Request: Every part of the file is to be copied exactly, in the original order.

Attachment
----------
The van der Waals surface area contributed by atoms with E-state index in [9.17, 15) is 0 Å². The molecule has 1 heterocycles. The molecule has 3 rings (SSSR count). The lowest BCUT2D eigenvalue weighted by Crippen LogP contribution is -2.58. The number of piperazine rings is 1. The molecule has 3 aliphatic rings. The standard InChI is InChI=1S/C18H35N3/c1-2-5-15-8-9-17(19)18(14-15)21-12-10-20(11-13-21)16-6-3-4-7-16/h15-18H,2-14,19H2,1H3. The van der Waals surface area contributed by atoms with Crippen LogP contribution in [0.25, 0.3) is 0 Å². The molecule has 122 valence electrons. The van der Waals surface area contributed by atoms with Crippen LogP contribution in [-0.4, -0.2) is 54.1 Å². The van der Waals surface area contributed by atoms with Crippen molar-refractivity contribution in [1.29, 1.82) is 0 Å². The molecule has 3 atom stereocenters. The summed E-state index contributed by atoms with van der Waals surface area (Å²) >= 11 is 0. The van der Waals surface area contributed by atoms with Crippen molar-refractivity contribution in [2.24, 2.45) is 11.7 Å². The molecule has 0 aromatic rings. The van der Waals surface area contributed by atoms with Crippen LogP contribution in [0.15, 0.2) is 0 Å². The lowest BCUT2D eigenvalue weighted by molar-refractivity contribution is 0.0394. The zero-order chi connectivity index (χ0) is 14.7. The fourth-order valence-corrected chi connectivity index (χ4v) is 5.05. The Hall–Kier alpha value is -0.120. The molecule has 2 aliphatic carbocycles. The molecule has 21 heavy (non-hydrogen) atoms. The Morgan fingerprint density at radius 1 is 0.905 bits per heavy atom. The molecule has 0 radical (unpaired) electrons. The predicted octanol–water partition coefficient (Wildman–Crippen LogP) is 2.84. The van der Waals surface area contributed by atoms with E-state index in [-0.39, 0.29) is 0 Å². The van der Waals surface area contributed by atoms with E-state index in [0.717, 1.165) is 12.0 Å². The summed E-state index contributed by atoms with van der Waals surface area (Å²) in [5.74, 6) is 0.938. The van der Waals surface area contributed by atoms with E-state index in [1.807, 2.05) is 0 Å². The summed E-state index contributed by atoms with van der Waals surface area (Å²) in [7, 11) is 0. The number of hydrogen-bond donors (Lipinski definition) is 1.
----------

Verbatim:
The van der Waals surface area contributed by atoms with E-state index in [9.17, 15) is 0 Å². The molecule has 1 heterocycles. The molecule has 3 rings (SSSR count). The lowest BCUT2D eigenvalue weighted by Crippen LogP contribution is -2.58. The number of piperazine rings is 1. The molecule has 3 aliphatic rings. The standard InChI is InChI=1S/C18H35N3/c1-2-5-15-8-9-17(19)18(14-15)21-12-10-20(11-13-21)16-6-3-4-7-16/h15-18H,2-14,19H2,1H3. The van der Waals surface area contributed by atoms with Crippen LogP contribution in [0.25, 0.3) is 0 Å². The molecule has 122 valence electrons. The van der Waals surface area contributed by atoms with Crippen LogP contribution in [-0.4, -0.2) is 54.1 Å². The van der Waals surface area contributed by atoms with Crippen molar-refractivity contribution in [1.29, 1.82) is 0 Å². The molecule has 3 atom stereocenters. The summed E-state index contributed by atoms with van der Waals surface area (Å²) >= 11 is 0. The van der Waals surface area contributed by atoms with Crippen molar-refractivity contribution in [2.24, 2.45) is 11.7 Å². The molecule has 0 aromatic rings. The van der Waals surface area contributed by atoms with Crippen LogP contribution in [0.15, 0.2) is 0 Å². The lowest BCUT2D eigenvalue weighted by molar-refractivity contribution is 0.0394. The zero-order chi connectivity index (χ0) is 14.7. The fourth-order valence-corrected chi connectivity index (χ4v) is 5.05. The Hall–Kier alpha value is -0.120. The molecule has 2 aliphatic carbocycles. The molecule has 21 heavy (non-hydrogen) atoms. The Morgan fingerprint density at radius 1 is 0.905 bits per heavy atom. The molecule has 0 radical (unpaired) electrons. The predicted octanol–water partition coefficient (Wildman–Crippen LogP) is 2.84. The van der Waals surface area contributed by atoms with E-state index in [-0.39, 0.29) is 0 Å². The van der Waals surface area contributed by atoms with E-state index in [0.717, 1.165) is 12.0 Å². The summed E-state index contributed by atoms with van der Waals surface area (Å²) in [5.74, 6) is 0.938. The van der Waals surface area contributed by atoms with E-state index in [1.807, 2.05) is 0 Å². The summed E-state index contributed by atoms with van der Waals surface area (Å²) in [7, 11) is 0. The number of hydrogen-bond donors (Lipinski definition) is 1.